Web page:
In almost a month on the dot, Diablo III will finally, honestly, truly launch. This is not a test. Opinions on the beta have been mixed, but still, it is the third entry in a positively massive franchise about everyone's favorite spicy Latin brand of Satan. We've been waiting for more than a decade. All eyes are rightfully on Blizzard's loot lusting opus. Which is a bit odd, if you think about it. What other genre is so completely indebted to one game? Moreover, is that the slowly festering mark of a stagnant game type? After the curious news that Runic seemingly intends to release Torchlight II a month outside the shadow of Blizzard's behemoth, I got in touch with Runic CEO Max Schaefer to clarify that comment and chat a bit about the future of the genre he helped pioneer.
So, first up, that whole “release a month after Diablo” thing? That wasn't exactly what he wanted people to take away from his spiel. Here's what Schaefer told me:
“It was sort of a misunderstood comment. What we were really talking about there is if the release were to come simultaneously with Diablo, naturally we'd want to wait 30 days just to let the hype die down. The bottom line is we're gonna work on the game until it's at the stage we want it to be at and then release it – with the caveat that, if that happens right on top of Diablo, we'd give it a bit of a wide berth.”
“So it really wasn't saying what we want to do is release a month after. We're gonna work on the game until it's to our satisfaction and then hopefully release it right away. I mean, we don't want to sit on a game for any reason, and we don't want to rush one out before we think it's ready either.”
Still though, a month? That's a bit like saying you're going to keep your head an entire foot away from the lion's open, salivating jaw. Not in the belly of the beast, sure, but still way too close for comfort – or at least, you'd think that. Schaefer, though, isn't so sure Diablo vs Torchlight is even a thing. Obviously, consumer perception tells a different tale, but given the chance to play both, he thinks people will discover a fairly wide gulf between them.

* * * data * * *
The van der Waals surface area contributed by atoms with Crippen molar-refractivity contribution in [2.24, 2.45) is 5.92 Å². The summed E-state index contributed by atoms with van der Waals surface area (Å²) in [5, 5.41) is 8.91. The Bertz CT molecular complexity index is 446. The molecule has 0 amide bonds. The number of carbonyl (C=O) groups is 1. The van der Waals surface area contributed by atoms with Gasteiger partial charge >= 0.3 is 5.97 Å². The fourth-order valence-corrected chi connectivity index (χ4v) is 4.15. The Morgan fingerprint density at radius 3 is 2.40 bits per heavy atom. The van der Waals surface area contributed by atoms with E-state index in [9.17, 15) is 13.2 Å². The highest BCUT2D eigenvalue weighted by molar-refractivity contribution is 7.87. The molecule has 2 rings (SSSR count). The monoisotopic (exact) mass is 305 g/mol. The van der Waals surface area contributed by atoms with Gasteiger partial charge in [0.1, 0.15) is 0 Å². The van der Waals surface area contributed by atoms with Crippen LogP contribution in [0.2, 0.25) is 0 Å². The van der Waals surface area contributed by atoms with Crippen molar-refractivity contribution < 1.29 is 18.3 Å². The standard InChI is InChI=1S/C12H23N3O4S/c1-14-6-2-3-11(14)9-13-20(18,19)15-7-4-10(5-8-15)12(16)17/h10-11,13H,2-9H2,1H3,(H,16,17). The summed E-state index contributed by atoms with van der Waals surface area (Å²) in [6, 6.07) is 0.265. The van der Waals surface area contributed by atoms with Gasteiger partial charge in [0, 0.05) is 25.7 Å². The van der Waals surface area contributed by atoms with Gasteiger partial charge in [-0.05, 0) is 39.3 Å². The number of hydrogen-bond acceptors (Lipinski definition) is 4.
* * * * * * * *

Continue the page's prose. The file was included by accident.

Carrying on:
“People have kind of assumed that there's this great conflict between these two games, but you know, there's a lot of first-person shooters that come out that are very similar to each other,” he explained. “There's room for more than one game out there. I think, as we've gone on, the games have gotten even more different than the appeared a long time ago. I mean, we were just at PAX East demoing it right next to the Diablo guys, so we could literally stand there and watch people playing both of them. The character of the games is completely different. It's not just the tone – it's the pacing as well.”
“But we're also looking at Diablo III because they're gonna bring in millions of new gamers and make them aware of the genre. And we generally don't have huge marketing budgets, so most of our customers are kind of already in the gaming community. And I think that when you have the fame and budgets and all that of the Diablo people, that's gonna bring in that many more mass market people into the genre. So I see it as building a bigger audience for us as much as anything.”